Emotional and psychological help
Going through a divorce can be very difficult, especially when you are far away from your family and friends. You might find it difficult to talk about your feelings, or feel misunderstood and alone in your current situation. Maybe you also worry about your future or that of your children, or you feel overwhelmed with the new situation.
It often helps to talk about your worries and thoughts with people who have gone through the same, or with professionals who can help you get back on track. Below, you can find a list of different support and counselling services.
Phone and web counselling
Many associations offer counselling services and emotional support online or by phone. These services are very discrete and preserve your anonymity, and you can arrange them quite flexibly around your own time schedule.
Counselling and family mediation services
Counselling services are suitable for both individual people and couples or families. Other than professional therapy sessions, counselling is often free of charge. The social welfare services of your home municipality are, for example, required by law to provide free family mediation. You can also ask for counselling services at the public health centers (terveyskeskus). If you are worried about the mental well-being of your child, you can contact the school psychologist at their school or the child welfare supervisor of your municipality.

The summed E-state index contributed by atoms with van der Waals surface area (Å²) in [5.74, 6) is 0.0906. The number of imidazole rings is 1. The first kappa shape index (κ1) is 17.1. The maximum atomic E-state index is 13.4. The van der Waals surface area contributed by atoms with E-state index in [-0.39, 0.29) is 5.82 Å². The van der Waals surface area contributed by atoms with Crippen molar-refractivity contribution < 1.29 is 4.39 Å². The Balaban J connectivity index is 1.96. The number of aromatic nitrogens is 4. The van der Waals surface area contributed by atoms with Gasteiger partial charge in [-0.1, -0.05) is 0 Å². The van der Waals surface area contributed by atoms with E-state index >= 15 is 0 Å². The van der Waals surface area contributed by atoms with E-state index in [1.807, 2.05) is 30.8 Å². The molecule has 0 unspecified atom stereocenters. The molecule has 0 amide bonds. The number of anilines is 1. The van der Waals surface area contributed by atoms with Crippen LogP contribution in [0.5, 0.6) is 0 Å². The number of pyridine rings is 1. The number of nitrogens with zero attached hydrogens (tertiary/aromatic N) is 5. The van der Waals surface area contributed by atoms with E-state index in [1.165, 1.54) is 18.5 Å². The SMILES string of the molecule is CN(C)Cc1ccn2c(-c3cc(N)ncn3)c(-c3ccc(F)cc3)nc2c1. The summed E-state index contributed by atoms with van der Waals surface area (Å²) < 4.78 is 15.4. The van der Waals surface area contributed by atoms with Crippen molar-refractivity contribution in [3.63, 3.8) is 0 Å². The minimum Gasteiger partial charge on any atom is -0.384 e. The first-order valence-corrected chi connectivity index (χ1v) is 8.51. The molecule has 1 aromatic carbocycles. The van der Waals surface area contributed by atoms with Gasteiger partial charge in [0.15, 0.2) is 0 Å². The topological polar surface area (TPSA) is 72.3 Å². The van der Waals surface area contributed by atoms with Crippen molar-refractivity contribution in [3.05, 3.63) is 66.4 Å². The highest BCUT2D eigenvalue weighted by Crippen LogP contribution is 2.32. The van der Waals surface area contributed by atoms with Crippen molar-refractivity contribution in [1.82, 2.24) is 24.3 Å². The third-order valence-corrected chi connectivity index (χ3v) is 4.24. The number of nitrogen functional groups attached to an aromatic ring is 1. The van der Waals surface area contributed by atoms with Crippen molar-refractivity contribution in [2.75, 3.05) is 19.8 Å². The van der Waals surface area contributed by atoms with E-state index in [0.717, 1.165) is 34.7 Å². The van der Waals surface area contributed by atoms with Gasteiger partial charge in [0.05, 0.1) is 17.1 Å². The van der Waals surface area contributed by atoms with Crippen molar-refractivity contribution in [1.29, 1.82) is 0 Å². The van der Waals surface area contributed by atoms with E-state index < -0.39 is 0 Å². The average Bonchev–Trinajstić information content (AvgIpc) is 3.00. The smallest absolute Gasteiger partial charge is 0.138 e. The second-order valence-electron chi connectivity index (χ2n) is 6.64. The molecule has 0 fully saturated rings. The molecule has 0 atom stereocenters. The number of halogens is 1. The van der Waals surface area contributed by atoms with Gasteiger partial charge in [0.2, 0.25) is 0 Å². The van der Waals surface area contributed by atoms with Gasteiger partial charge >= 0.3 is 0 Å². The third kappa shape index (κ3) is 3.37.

Peer support groups
Mental health and psychological help
If you feel that you need professional help, it is good to contact an expert as early as possible. Psychological help is available both from public and private health care centers. Therapy sessions are usually charged.
“Once you're a foreigner and you're getting out of your own home, and away from your spouse - for whom you probably came here - it's very tough. You see yourself alone. It's not so easy to find all this information all of the sudden. Sometimes you just have a month, and that's it.”